Being “in the buffet line” is likening an individual displaying “inappropriate behavior” with a food item in a restaurant buffet. The concept originated when Coach Mitchell started his teaching career over 40 years ago. He would occasionally have groups of students misbehave in his classroom. Of course, as a teacher managing a classroom of 30 to 60 students, it was very difficult to identify every disruptive child. However, he could easily identify the ringleader and a few others who were in the middle of stirring things up. In those cases, the singled-out child would always complain that “he was not the only one misbehaving, AND it was unfair to be punished when everyone else was getting a pass.” Coach decided to take this opportunity to teach the children to stand up to the peer pressure and to learn to choose independently of others. Thus, the concept of “staying out of the buffet line” was born.
At the very next group incident, Coach Mitchell picked the ringleader out of the group for individual punishment. The child, of course, complained again of how unfair it was to be the only one selected, when there were so many others also doing the same thing. Coach Mitchell asked the child in front of the entire class if he had ever eaten in a restaurant that had a buffet. The child immediately responded “OH YEAH!!!!!” Coach Mitchell then began to explain to the child that he, the student, was now a food item on the buffet line. As someone misbehaving in class, he was now on the menu. Coach Mitchell was now in the buffet line, ready to fill his plate, which meant that Coach could choose to pick one food item, two food items, or everything on the buffet. He could also decide to have one serving or he could decide to go back for seconds. Hey, it’s a buffet…OH YEAH!!! His plate, his choice; a little, or a lot. There was dead silence. Coach Mitchell was able to get his point across to the children; their responsibility was to do their best, to learn, and to work very hard to stay out of the buffet, vis-à-vis out of trouble. This concept resonated instantly with the children. They changed their behavior, because the message was simple, understood, and unchallengeable.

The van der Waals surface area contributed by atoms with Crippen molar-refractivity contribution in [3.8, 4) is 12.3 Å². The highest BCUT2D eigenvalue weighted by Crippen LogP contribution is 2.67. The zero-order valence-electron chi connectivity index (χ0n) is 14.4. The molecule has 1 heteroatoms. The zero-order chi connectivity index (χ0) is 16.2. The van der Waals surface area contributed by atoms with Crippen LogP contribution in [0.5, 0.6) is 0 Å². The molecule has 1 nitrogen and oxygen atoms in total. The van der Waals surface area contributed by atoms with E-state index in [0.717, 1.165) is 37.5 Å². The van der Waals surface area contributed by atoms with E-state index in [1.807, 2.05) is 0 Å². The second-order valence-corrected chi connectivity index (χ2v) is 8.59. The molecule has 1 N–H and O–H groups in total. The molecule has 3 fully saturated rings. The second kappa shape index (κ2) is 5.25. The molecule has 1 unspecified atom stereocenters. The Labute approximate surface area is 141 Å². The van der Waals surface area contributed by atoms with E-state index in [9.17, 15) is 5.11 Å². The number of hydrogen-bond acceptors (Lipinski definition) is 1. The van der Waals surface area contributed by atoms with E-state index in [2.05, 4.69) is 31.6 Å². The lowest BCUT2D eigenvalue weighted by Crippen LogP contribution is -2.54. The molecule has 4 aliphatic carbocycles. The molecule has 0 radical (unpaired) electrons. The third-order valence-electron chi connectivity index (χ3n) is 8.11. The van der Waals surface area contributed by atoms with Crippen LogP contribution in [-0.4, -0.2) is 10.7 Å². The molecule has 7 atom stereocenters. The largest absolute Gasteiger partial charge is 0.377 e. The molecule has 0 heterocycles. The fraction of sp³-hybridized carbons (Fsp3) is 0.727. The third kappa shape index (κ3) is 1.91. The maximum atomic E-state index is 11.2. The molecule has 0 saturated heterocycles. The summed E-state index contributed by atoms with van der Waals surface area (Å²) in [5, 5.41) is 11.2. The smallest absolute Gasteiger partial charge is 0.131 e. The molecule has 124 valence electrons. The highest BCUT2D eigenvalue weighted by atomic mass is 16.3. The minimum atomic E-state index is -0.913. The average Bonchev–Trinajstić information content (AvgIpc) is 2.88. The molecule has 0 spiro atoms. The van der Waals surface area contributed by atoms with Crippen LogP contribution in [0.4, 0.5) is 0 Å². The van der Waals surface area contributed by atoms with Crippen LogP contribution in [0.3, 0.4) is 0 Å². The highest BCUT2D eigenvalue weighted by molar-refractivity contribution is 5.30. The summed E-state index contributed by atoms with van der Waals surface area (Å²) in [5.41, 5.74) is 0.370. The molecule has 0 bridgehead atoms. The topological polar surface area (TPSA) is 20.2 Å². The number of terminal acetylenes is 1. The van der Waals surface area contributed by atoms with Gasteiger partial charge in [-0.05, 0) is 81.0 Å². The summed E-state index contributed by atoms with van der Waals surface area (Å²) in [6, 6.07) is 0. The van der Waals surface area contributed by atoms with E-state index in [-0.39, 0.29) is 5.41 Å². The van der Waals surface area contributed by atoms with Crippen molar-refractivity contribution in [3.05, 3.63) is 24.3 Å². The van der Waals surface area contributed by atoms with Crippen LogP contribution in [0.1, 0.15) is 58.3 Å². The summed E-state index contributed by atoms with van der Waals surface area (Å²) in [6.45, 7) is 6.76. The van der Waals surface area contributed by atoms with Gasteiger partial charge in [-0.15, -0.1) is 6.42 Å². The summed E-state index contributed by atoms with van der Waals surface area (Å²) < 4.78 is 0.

Now, let me tell you how “staying out of the buffet line” resonates with me.
Working in a corporate environment gives each person the opportunity to work in “gray space.” What does operating in “gray space” mean? It means that you, as an individual, will have plenty of opportunities to make questionable decisions and/or choose to advance your career in a not so straight and narrow fashion. The pressure of obtaining success, and how you choose to execute your strategies of advancement can lead you straight to the buffet line, if you are not careful and wise. You can be singled out with consequences, regardless of whether others are doing it too.
Don’t be confused—there will be a multitude of opportunities to make wrong and unethical decisions. There will also be plenty of opportunities to categorize some of these decisions as not really being wrong or unethical, but being very, very close to the line or “gray space.” I call those decisions the big, almost bad, but not really that bad options.
Newsflash: There is no such thing as almost, and it will land you in the buffet line. If you land there, your boss, for all practical purposes, is now Coach Mitchell, deciding how to fill his plate; he can choose you as a food item, or he can pass you up. His plate, his choice!!
Here are my corporate takeaways:
Right is right and wrong is wrong. Choosing to operate in the “gray space” gives your boss the power to decide your consequences. Honesty, hard work, integrity, and a determination to succeed will give you the very best chance to avoid becoming an item in the buffet line.
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The gaming and toy industries have often been dominated by a small group of companies with the assets and marketing reach to secure shelf space in retail stores and online traffic. The continued growth of the Toys-to-Life sector, however, is shifting the scales in favor of small businesses and solopreneurs alike.